Homeless shelter: Lenexa is the only city in Johnson County with a homeless shelter — Project 1020 — that allows single adult men (among other residents) during the winter months. The city earlier this year amended its city code to pave the way for Project 1020 to remain in operation after a lengthy process of public input and debate. Initially, a local church sued the city over its original decision NOT to allow the shelter. While some nonprofits and faith-based groups provide some temporary options and transitional housing in Johnson County, Johnson County lacks a permanent year-round homeless shelter. Lenexa — by design or circumstance — has taken the lead on this issue. What do you think the city’s role should be in helping out displaced and homeless people? Are there more steps that should be taken to address this marginalized population? [17:35]
- City aquatics: Last month, the city council voted to keep Ad Astra community pool open, despite a consultant’s recommendation that permanently closing the aging facility would be more cost-effective in the long run. Ad Astra pool, for what it’s worth, is in Ward 3 … but I want to ask about the city’s aquatics program more broadly. Lenexa has three outdoor public pools and more pool space in terms of square surface footage, than other similarly sized cities, yet some residents still complain about lack of access, especially if they live in subdivisions that do not have their own pool. What do you think is the best course of action for the future of city pools? [25:10]
Taxes and revenue: Property values have increased sharply across Johnson County in recent years, and Lenexa’s city mill levy … which stands at 29.242 … is higher than in some neighboring cities, including Overland Park and Olathe. At the same time, municipal revenues for all cities will likely be impacted in a major way by the COVID-19 pandemic, which forced Americans to work from home and start shopping online more, foregoing brick-and-mortar stores that are often a key source of sales tax revenue for cities. What is your position on Lenexa’s revenue future. Should the mill levy be lowered or stay the same? How can the city weather any hit to its revenues caused by the pandemic? [32:25]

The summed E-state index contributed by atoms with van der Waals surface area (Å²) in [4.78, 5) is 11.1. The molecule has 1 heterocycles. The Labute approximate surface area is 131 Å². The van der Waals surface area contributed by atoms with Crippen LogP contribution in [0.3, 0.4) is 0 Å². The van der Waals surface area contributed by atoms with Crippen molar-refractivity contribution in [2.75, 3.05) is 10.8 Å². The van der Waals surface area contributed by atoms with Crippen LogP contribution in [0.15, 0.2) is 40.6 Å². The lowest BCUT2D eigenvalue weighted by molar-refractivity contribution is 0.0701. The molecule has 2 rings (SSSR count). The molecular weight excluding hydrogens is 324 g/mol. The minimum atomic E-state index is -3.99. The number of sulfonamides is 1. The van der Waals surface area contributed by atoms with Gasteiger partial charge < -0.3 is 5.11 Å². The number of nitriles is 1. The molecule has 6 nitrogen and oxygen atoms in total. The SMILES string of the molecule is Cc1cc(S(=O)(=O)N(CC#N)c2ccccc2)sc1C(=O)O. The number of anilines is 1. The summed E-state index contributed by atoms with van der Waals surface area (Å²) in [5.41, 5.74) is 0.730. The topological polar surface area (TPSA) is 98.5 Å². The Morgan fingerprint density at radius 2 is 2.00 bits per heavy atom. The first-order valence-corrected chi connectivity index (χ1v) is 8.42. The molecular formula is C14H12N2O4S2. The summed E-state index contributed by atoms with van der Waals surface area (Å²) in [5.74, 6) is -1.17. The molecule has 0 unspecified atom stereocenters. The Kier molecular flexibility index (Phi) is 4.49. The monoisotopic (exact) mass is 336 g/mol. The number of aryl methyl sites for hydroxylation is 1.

- East-West divide: I-435 cuts Lenexa in half, with most of the city’s established, more historic neighborhoods sitting to the east of the highway … largely in Wards 3 and 4 … and newer neighborhoods developing in the west. How will you still advocate for the needs of the residents living in the city’s east, while also ensuring that all Lenexans are treated equitably and that 435 doesn’t become a dividing line? And we should say … there is a big chunk of Ward 4 outside the 435 loop. [40:15]
- The Lenexa Way: “The Lenexa way” is a term city leaders regularly use to describe the city’s approach to planning and development, enacting policies and addressing community issues. How would you define “the Lenexa way” in terms of your vision for leadership? And do you think the way current city leaders talk about the “Lenexa way” serves all residents? [47:30]